Funds from Highlands’ recycling day will be used for surveillance gear
Michael Nakasato took the helm as Pearl City Highlands Elementary School principal Feb. 22 amidst an effort by the student council to stop a recent graffiti epidemic on campus.
Among his first official duties: overseeing a recycling fundraiser day, set for 7 to 8 a.m. March 11. Funds from collected aluminum, plastic, glass, cans and bottles will be used to purchase a motion-detector, cameras and flood lights to deter vandalism at the school.
According to interim principal Hanh Nguyen, during his seven weeks filling in for Nakasato PCHES has had three graffiti incidents, the most recent of which was discovered after President’s Day.
“ There was tagging in two places, one on the building and one on the playground,” said Nguyen. “The tagging is a certain way of writing and certain words that are their calling cards or their handle.”
School officials took photos, notified the police and painted over the graffiti, but Nguyen said the vandalism is a recurring problem at others schools in the area.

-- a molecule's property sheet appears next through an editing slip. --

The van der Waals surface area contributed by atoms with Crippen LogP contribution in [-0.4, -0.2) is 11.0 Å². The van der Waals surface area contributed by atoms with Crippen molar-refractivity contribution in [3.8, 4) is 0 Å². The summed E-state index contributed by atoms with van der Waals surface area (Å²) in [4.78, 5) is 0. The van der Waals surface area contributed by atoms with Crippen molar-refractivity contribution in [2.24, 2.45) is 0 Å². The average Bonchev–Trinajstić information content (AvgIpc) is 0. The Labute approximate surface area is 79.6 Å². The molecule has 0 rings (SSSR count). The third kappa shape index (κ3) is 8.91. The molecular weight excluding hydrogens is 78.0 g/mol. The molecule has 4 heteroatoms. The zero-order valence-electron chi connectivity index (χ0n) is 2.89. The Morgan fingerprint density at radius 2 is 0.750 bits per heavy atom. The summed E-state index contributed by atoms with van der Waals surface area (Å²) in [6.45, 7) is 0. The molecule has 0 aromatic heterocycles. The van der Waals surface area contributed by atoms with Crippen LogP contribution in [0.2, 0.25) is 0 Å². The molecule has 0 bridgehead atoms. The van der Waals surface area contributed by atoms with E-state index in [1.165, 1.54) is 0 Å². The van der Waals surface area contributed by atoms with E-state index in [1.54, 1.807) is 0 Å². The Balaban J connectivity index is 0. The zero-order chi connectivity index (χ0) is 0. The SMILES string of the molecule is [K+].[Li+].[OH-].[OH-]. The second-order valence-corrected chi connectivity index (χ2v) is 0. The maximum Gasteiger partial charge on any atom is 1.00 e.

“Our campus is fairly open,” said Nguyen. “It is on Waimano Home Road, and the gates are not locked, so people have easy access to the campus.
“ The pattern is that it occurs during the long weekends, when there is a Furlough Friday, and espe- cially when a Furlough Friday occurs before a holiday.”
Nguyen said he believes that since nonprofit groups rent the school for their functions, that keeps the campus busier and deters vandals from doing even more graffiti.
To handle the problem, the school hopes to strengthen its relationship with the community association walking patrol.
“Hopefully that will deter the activity,” said Nguyen. “ We have talked about include installing video cameras, which is very prohibitive cost-wise for a small elementary school like ours.”
He urges neighbors to report any unusual activity at the school during off-hours to the police.